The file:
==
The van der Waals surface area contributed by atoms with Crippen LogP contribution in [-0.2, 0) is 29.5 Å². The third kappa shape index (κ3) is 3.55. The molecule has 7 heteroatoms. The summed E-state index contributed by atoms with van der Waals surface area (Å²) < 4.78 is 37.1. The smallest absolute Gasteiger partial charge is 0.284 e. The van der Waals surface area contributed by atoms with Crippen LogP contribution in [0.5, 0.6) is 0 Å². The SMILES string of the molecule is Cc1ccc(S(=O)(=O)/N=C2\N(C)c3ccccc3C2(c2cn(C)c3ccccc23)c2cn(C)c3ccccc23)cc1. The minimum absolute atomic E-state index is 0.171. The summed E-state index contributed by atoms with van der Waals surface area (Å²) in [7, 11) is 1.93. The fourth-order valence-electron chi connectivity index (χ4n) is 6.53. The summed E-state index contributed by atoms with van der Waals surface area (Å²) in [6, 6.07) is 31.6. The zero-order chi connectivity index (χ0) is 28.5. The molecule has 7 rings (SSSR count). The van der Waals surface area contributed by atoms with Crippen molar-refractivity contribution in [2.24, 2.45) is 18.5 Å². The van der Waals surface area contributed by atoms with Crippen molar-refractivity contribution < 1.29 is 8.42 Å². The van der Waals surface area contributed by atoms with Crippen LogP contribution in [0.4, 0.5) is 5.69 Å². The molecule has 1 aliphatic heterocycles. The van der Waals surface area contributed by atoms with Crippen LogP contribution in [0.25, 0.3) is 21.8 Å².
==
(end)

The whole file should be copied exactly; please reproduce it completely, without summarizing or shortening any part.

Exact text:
The van der Waals surface area contributed by atoms with Crippen LogP contribution in [-0.2, 0) is 29.5 Å². The third kappa shape index (κ3) is 3.55. The molecule has 7 heteroatoms. The summed E-state index contributed by atoms with van der Waals surface area (Å²) < 4.78 is 37.1. The smallest absolute Gasteiger partial charge is 0.284 e. The van der Waals surface area contributed by atoms with Crippen LogP contribution in [0.5, 0.6) is 0 Å². The SMILES string of the molecule is Cc1ccc(S(=O)(=O)/N=C2\N(C)c3ccccc3C2(c2cn(C)c3ccccc23)c2cn(C)c3ccccc23)cc1. The minimum absolute atomic E-state index is 0.171. The summed E-state index contributed by atoms with van der Waals surface area (Å²) in [7, 11) is 1.93. The fourth-order valence-electron chi connectivity index (χ4n) is 6.53. The summed E-state index contributed by atoms with van der Waals surface area (Å²) in [6, 6.07) is 31.6. The zero-order chi connectivity index (χ0) is 28.5. The molecule has 7 rings (SSSR count). The van der Waals surface area contributed by atoms with Crippen molar-refractivity contribution in [2.24, 2.45) is 18.5 Å². The van der Waals surface area contributed by atoms with Crippen molar-refractivity contribution < 1.29 is 8.42 Å². The van der Waals surface area contributed by atoms with Crippen LogP contribution in [0.4, 0.5) is 5.69 Å². The molecule has 1 aliphatic heterocycles. The van der Waals surface area contributed by atoms with Crippen LogP contribution in [0.25, 0.3) is 21.8 Å².